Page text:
DO YOU SPEAK PASSIVE-AGGRESSIVE?
Of course you do — from ‘casually’ cc’ing the boss into emails to ‘forgetting’ to include someone in the tea round. It’s the rise of spite by stealth, says Hannah Nelham Clark
of office life. So why has this annoying habit manifested itself, and do sugar-coated slanders and backhanded compliments actually achieve anything?
Ask a shrink and they will tell you that passive-aggressive behaviour is an indirect expression of hostility by those who deliberately ‘forget’ specifically requested demands, pretend they can’t hear a question and, basically, rarely say what they feel. Almost no one is above some form of it. When Queen Elizabeth claimed a couple of months ago that she was ‘disappointed’ at the publication of leaked archive footage of her performing a Nazi salute at the age of seven, she was really spitting tacks.
This kind of double talk is a tricky business, yet the term passive-aggressive has gained enough traction to enter into common parlance. ‘It’s a concept that’s very meaningful to people,’ says Scott Wetzler, professor in the department of psychiatry at Albert Einstein College of Medicine in New York and the author of Living with the Passive Aggressive Man.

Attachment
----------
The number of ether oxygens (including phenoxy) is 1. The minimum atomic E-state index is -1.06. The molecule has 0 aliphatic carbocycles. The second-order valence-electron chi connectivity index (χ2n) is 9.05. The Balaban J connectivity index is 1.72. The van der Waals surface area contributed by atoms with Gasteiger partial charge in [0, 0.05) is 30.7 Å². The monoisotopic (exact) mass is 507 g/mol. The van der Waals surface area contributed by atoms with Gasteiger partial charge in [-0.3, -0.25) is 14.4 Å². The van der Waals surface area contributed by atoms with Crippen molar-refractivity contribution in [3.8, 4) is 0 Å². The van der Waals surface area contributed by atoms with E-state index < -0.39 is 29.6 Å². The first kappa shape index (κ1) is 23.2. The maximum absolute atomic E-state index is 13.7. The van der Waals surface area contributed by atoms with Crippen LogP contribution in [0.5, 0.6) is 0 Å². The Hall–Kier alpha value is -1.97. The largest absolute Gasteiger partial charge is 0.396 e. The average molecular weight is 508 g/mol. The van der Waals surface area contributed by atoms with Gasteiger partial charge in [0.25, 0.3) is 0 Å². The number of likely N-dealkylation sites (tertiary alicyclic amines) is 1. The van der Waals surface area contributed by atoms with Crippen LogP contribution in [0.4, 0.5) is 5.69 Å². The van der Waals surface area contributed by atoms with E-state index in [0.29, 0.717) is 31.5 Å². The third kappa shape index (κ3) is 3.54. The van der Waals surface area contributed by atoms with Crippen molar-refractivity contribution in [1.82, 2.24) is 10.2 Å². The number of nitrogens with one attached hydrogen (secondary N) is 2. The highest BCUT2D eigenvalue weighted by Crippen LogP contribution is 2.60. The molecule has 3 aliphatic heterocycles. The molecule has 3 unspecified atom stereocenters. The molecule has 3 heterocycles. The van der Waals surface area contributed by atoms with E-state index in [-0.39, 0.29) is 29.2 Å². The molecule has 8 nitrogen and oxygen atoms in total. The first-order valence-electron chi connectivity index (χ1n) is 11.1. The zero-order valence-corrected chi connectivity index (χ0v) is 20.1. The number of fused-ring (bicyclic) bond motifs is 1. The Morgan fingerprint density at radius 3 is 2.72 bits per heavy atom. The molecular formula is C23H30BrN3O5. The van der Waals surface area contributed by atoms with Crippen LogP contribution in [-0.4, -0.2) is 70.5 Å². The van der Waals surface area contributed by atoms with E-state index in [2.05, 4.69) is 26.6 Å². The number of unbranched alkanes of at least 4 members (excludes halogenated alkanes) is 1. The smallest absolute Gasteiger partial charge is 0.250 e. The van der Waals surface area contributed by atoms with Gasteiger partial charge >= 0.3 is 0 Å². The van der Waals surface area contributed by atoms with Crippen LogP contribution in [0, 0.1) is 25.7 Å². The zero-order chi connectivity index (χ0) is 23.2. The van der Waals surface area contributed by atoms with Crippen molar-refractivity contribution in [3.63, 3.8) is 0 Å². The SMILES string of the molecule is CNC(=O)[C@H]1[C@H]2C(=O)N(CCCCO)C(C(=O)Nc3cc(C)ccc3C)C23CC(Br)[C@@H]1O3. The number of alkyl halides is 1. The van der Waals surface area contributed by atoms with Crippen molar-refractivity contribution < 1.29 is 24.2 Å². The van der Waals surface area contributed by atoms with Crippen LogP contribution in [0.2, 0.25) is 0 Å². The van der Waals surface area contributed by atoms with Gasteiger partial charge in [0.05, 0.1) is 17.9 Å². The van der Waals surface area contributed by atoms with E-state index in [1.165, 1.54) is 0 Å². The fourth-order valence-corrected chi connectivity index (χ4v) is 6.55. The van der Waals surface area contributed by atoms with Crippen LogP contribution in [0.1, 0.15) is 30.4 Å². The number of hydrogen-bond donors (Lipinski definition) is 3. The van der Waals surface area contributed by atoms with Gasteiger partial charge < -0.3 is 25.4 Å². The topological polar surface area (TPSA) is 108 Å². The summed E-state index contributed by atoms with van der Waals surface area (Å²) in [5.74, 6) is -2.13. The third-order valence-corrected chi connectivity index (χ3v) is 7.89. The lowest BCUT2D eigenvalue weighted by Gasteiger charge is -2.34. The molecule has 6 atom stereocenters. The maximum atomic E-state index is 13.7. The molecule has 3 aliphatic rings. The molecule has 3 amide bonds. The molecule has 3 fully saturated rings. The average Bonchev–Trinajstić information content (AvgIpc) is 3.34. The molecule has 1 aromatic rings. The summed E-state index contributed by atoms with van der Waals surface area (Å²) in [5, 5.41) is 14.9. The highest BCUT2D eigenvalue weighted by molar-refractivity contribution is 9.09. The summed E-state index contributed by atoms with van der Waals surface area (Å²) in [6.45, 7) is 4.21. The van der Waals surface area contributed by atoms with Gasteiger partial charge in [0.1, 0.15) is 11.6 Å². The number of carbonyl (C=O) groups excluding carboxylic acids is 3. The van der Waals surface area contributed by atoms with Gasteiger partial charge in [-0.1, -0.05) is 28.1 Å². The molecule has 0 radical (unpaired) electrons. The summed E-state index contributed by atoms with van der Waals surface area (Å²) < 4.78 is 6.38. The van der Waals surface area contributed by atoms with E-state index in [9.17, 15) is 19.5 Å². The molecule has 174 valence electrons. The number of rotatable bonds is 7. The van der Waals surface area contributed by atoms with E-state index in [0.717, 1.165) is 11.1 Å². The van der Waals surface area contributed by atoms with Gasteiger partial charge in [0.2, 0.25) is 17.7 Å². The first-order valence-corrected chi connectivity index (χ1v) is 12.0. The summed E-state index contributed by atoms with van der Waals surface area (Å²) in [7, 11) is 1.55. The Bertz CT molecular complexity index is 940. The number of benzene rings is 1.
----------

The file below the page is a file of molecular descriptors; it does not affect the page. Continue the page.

‘It’s an accusation, when somebody does something that frustrates you, or makes a sarcastic comment, or tries to guilt-trip you. It beautifully captures the confusion.’
That confusion is best summed up as mental stress: try as you might, it’s almost impossible to prove the bitter sentiment that lies under the sunny surface behaviour. And if you can’t prove active hostility, there’s not a whole lot you can do about it. In relationships where it is not safe or appropriate to express aggression in a more direct fashion (towards
Ask a SHRINK and they will TELL YOU that passive-aggressive behaviour is an indirect expression of HOSTILITY by those who DELIBERATELY ‘forget’ specifically requested DEMANDS
your boss or as a head of state, for example), this is the ideal means of blowing off steam.
The term “passive-aggressive” was dreamt up during the Second World War by an American army psychiatrist who had noticed that some soldiers, though not openly defying their superiors, resisted orders or obeyed them to the letter, ignoring the spirit of the command. Its subsequent definition as a personality disorder in the first Diagnostic and Statistical Manual of Mental